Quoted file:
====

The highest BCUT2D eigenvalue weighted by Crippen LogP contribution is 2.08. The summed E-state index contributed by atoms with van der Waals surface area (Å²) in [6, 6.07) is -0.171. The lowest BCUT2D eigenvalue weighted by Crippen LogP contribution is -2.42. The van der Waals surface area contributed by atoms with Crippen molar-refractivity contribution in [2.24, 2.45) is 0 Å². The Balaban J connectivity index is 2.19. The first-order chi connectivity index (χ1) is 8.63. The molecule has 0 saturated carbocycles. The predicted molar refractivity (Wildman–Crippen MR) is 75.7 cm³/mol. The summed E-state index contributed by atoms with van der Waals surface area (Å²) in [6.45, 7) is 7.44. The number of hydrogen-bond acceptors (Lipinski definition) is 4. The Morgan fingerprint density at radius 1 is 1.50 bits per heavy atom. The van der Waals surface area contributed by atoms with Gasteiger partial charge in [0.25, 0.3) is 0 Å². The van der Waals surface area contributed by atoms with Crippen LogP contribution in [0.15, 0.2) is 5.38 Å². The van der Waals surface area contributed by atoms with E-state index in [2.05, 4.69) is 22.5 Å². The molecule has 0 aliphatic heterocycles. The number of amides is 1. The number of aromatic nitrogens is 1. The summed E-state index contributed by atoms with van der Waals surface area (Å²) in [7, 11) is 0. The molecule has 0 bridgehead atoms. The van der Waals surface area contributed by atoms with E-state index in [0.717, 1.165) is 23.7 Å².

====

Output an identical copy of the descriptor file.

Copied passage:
The highest BCUT2D eigenvalue weighted by Crippen LogP contribution is 2.08. The summed E-state index contributed by atoms with van der Waals surface area (Å²) in [6, 6.07) is -0.171. The lowest BCUT2D eigenvalue weighted by Crippen LogP contribution is -2.42. The van der Waals surface area contributed by atoms with Crippen molar-refractivity contribution in [2.24, 2.45) is 0 Å². The Balaban J connectivity index is 2.19. The first-order chi connectivity index (χ1) is 8.63. The molecule has 0 saturated carbocycles. The predicted molar refractivity (Wildman–Crippen MR) is 75.7 cm³/mol. The summed E-state index contributed by atoms with van der Waals surface area (Å²) in [6.45, 7) is 7.44. The number of hydrogen-bond acceptors (Lipinski definition) is 4. The Morgan fingerprint density at radius 1 is 1.50 bits per heavy atom. The van der Waals surface area contributed by atoms with Gasteiger partial charge in [0.25, 0.3) is 0 Å². The van der Waals surface area contributed by atoms with Crippen LogP contribution in [0.15, 0.2) is 5.38 Å². The van der Waals surface area contributed by atoms with E-state index in [2.05, 4.69) is 22.5 Å². The molecule has 0 aliphatic heterocycles. The number of amides is 1. The number of aromatic nitrogens is 1. The summed E-state index contributed by atoms with van der Waals surface area (Å²) in [7, 11) is 0. The molecule has 0 bridgehead atoms. The van der Waals surface area contributed by atoms with E-state index in [0.717, 1.165) is 23.7 Å².